26.04.2013

# Media

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cognoscenti: Climate Change Series: The Geoengineering Debate

"Jason Blackstock, John Steinbruner and Armond Cohen examine the arguments for, and challenges presented by, the prospect of geoengineering the climate."

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26.04.2013

# Media

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The Mac Weekly (student newspaper): Geoengineering: Is it time to branch out?

"Students at Macalester and citizens around the world need to get informed and make a conscious effort to think critically about these issues so that they can engage in a citizen-level discussion before the door opens to riskier geoengineering projects."

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26.04.2013

# New Publications

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Canty, T.; et al. (2013): An empirical model of global climate – Part 1: A critical evaluation of volcanic cooling

Canty, T.; Mascioli, N. R.; Smarte, M. D.; Salawitch, R. J. (2013): An empirical model of global climate – Part 1: A critical evaluation of volcanic cooling. In: Atmos. Chem. Phys. 13 (8), pp. 3997–4031. DOI 10.5194/acp-13-3997-2013

Paper on vulcanic cooling via aerosols with a link to SRM. "Finally, we highlight possible shortcomings in simulations of volcanic cooling by general circulation models, which are also being used to assess the impact of geoengineering of climate via stratospheric sulfate injection."

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24.04.2013

# New Publications

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Bony, Sandrine; et al. (2013): Robust direct effect of carbon dioxide on tropical circulation and regional precipitation

Bony, Sandrine; Bellon, Gilles; Klocke, Daniel; Sherwood, Steven; Fermepin, Solange; Denvil, Sébastien (2013): Robust direct effect of carbon dioxide on tropical circulation and regional precipitation. In: Nature Geosci. DOI 10.1038/ngeo1799

"Here, we assess the effect of a rise in atmospheric carbon dioxide concentrations on tropical circulation and precipitation by analysing results from a suite of simulations from multiple state-of-the-art climate models, and an operational numerical weather prediction model."

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23.04.2013

# New Publications

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Jaffe, R.; et al. (2013): Global Charcoal Mobilization from Soils via Dissolution and Riverine Transport to the Oceans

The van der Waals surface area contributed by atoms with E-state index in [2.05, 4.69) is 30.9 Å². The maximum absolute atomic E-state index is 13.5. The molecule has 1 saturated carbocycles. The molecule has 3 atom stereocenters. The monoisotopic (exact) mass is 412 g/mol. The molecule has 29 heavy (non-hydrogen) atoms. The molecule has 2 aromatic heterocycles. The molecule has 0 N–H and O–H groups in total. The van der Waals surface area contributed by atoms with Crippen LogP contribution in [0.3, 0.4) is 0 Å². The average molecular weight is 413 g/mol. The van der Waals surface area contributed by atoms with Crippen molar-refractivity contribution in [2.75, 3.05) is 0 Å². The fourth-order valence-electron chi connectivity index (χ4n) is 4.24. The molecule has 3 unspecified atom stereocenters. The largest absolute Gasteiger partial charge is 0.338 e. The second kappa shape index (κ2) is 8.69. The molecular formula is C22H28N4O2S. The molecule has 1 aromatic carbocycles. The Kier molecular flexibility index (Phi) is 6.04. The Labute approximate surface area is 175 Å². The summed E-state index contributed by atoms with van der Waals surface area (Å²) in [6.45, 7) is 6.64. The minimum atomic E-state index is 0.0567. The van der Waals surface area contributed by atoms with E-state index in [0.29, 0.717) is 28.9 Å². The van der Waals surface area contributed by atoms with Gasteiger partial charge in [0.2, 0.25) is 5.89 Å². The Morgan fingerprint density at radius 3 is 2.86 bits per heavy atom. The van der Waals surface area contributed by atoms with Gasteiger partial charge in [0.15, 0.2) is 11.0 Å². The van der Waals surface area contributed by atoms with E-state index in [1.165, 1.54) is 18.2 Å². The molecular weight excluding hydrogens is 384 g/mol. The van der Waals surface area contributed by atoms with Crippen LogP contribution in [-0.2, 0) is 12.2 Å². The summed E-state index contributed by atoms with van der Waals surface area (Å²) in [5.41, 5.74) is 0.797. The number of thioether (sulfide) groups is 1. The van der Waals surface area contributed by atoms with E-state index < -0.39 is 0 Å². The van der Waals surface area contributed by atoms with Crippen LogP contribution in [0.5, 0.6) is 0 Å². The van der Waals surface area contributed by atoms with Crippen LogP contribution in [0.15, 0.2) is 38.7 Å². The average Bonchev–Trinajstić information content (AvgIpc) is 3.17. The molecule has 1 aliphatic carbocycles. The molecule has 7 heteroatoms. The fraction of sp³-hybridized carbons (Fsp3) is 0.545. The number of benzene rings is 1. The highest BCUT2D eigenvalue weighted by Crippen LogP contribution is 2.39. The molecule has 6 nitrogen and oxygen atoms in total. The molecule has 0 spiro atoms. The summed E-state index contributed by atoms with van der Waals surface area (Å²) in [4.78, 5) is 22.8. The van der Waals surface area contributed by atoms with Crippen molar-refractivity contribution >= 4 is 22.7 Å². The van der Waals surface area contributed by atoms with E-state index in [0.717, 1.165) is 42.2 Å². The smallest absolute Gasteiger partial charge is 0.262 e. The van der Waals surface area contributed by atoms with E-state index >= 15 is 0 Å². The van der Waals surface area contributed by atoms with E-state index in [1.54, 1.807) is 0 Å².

Jaffe, R.; Ding, Y.; Niggemann, J.; Vahatalo, A. V.; Stubbins, A.; Spencer, R. G. M. et al. (2013): Global Charcoal Mobilization from Soils via Dissolution and Riverine Transport to the Oceans. In: Science 340 (6130), pp. 345–347.

Related to biochar. "We have quantified dissolution products of charcoal in a wide range of rivers worldwide and show that globally, a major portion of the annual charcoal production is lost from soils via dissolution and subsequent transport to the ocean."

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23.04.2013

# Media

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Times Colonist: Haida readying for second round of iron dumping in ocean

"The controversial Haida Salmon Restoration Corp. wants Environment Canada to return scientific data and samples — seized during office searches last month — so it can prepare for a second ocean fertilization experiment this summer."

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23.04.2013

# New Publications

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Scott, Dane (2013): Philosophy of Technology and Geoengineering. Working Paper

Scott, Dane (2013): Philosophy of Technology and Geoengineering. Working Paper (‘Geoengineering Our Climate?’ Working Paper and Opinion Article Series, 1).

First paper in the new working paper series. Scott constructs a broad notion of philosophy of technology to describe CE.

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23.04.2013

# Projects

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Start of Geoengineering Working Paper Series: Geoengineering our Climate?

"Relying upon the written contributions of a global network of scholars, policy-makers, and civic environmentalists, around forty Working Papers (~5000 words) and Opinion Articles (~1500 words) will be released over 2013-2014, accompanied by a short video interview with their authors."

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23.04.2013

# Media

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ars technica: Exploring public concerns about geoengineering the climate

Media response to Pidgeon et al. (2013). "UK researchers talk about pumping reflective aerosols into the atmosphere."

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23.04.2013

# Media

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The Cost of Energy Blog: The inevitability of geoengineering

"We’ll continue skipping along this comfortable path of denial for a while, perhaps a few years, perhaps a decade or two, until Father Physics and Mother nature tackle us, grab us by the throat, and slam our head into the ground repeatedly."

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